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HomeHealth & FitnessPoor sleep quality may increase risk of glaucoma and irreversible vision loss

Poor sleep quality may increase risk of glaucoma and irreversible vision loss

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Poor sleep quality, including too much or Sleep, daytime sleepiness and snoring may be linked to increased risk of developing irreversible vision loss (glaucoma), according to a large UK biobank study published in the open access journal BMJ About opening . Findings underscore the need for sleep therapy as well as eye exams in high-risk groups, the researchers concluded. People with chronic sleep disturbances can be checked for early signs of glaucoma.

Glaucoma is a leading cause of blindness and may affect an estimated 112 million people worldwide by 2040.

is characterized by progressive loss of light-sensitive cells in the eye and damage to the optic nerve, the causes and contributing factors of which are still poorly understood. But if left untreated, glaucoma can progress to irreversible blindness. Researchers suggest that while population screening may not be cost-effective, targeted screening of high-risk populations The study may be cost-effective. And previously published research suggests that sleep disturbances may be an important risk factor.

To explore these questions further, the researchers set out to determine the risk of glaucoma in people with different sleep behaviors: insomnia; Sleeping too much or too little; night or morning time type (“owl” or “lark”); daytime sleepiness; and snoring. They recruited 409,053 participants in the UK Biobank, all aged 2006-10 Who provided details of their sleep behavior when recruited between the ages of 40 and 69.

Everyone’s sleep time is 7 to less than 9 hours a day is defined as normal, and within this range too little or too much. Chronotype is defined based on whether the person describes themselves as more of a morning lark or a night owl. Severity of insomnia—difficulty falling asleep or waking up frequently during the night—classified as Never/ Sometimes or often, while subjective daytime sleepiness was categorized as never/rarely, sometimes or frequently. The background information of potential influencing factors is taken from the questionnaire filled out when recruiting: age (average 57 years old), gender , race/ethnicity, education level, lifestyle, body weight (BMI), and poverty in the neighborhood.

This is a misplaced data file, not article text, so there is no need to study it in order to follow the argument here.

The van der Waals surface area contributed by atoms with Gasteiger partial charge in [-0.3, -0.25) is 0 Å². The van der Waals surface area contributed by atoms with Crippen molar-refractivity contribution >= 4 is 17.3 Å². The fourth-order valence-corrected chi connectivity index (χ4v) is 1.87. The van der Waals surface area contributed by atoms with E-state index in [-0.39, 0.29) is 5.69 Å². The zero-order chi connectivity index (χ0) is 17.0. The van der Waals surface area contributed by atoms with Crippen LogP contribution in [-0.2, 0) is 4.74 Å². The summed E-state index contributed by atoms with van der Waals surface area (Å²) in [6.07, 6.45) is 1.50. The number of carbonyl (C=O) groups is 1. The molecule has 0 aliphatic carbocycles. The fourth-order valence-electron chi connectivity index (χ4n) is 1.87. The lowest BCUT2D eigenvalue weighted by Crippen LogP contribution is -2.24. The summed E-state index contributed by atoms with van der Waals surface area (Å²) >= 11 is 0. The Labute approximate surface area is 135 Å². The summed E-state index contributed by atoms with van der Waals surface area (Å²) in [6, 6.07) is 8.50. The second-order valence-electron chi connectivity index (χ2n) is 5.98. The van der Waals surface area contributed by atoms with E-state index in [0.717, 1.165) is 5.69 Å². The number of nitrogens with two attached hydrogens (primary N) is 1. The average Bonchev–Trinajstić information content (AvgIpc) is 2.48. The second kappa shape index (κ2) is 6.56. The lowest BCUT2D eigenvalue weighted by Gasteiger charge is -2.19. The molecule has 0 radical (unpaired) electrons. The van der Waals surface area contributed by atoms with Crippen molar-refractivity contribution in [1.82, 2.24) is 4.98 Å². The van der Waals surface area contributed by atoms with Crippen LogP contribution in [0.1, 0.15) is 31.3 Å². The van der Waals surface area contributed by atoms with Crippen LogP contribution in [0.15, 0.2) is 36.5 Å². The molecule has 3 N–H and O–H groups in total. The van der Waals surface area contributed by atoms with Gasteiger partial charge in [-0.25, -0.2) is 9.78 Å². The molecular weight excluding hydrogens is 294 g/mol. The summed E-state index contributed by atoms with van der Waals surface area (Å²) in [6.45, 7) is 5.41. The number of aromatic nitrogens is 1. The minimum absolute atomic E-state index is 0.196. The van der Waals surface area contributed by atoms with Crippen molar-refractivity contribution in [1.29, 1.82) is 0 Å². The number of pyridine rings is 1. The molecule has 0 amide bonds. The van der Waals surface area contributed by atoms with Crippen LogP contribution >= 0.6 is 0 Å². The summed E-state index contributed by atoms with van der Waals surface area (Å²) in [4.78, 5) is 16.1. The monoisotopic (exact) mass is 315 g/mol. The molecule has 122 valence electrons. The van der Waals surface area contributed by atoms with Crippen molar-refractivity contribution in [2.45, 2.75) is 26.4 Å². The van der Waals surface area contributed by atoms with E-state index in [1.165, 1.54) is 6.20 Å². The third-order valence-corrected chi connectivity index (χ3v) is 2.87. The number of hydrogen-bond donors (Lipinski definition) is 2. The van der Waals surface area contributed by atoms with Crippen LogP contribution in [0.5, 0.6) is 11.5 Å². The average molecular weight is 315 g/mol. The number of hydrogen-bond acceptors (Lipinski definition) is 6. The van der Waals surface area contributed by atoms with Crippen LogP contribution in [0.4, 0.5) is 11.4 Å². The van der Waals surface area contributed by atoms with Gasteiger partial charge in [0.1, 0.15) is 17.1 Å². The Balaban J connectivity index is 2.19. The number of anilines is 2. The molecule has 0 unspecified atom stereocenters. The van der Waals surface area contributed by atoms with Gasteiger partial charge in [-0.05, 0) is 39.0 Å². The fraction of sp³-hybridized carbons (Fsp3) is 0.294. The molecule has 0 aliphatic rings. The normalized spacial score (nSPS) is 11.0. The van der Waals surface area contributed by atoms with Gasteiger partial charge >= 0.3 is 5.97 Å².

Medical records and death registry data were used to track the health and survival of all participants until first diagnosis of glaucoma (admission), death, emigration, or end of the monitoring period (March 31, 2021), whichever comes first. Over an average surveillance period of over 10.5 years, 8690 cases of glaucoma were detected. Those with glaucoma tend to be older compared to those with glaucoma , were more likely to be men, long-term smokers, high blood pressure or diabetes without being diagnosed with the condition. Except for the chronotype, all four other sleep behaviors/behaviors are all associated with varying degrees of glaucoma risk related to elevation.

Short or long sleep duration was associated with an 8% increased risk; insomnia, 12%; snoring, 4%; and frequent Daytime sleepiness, 20%.

People who snore and experience daytime sleepiness are more likely to develop glaucoma than those with healthy sleep patterns 10% more likely, while those with insomnia and short/long sleep patterns were 13% more likely to develop glaucoma.

Results were similar when classified by different types of glaucoma.

This was an observational study, so cause cannot be determined. The researchers acknowledged that the study relied on self-reports rather than objective measurements and reflected only one point in time. They added that glaucoma itself may affect sleep patterns, rather than the other way around.

Explain the link between sleep disturbances and glaucoma, say researchers. Intraocular pressure, a key factor in the development of glaucoma, increases when a person lies down When sleep hormones are out of balance, it’s like insomnia, the researchers explained. Depression and anxiety often go hand in hand with insomnia and may also increase intraocular pressure, possibly due to dysregulated cortisol Produce, they advise. It has been suggested that sleep apnea (sudden cessation of breathing during sleep) may cause direct damage to the optic nerve. “Since sleep behavior can be modified, these findings underscore the importance of sleep Need for Intervention Potential eye screening for individuals with chronic sleep problems could help prevent glaucoma,” the researchers concluded. More information :
Association of Sleep Behaviors and Patterns with Glaucoma Risk: A Prospective Cohort Study in the UK Biobank, BMJ Open (2022) ). DOI: 10.1136/bmjopen-2022-063676

: Poor sleep quality may be linked to increased risk of glaucoma, irreversible vision loss (2022, November 1), retrieved November 16, 2022 from -poor-quality-linked-heightened-glaucoma.html

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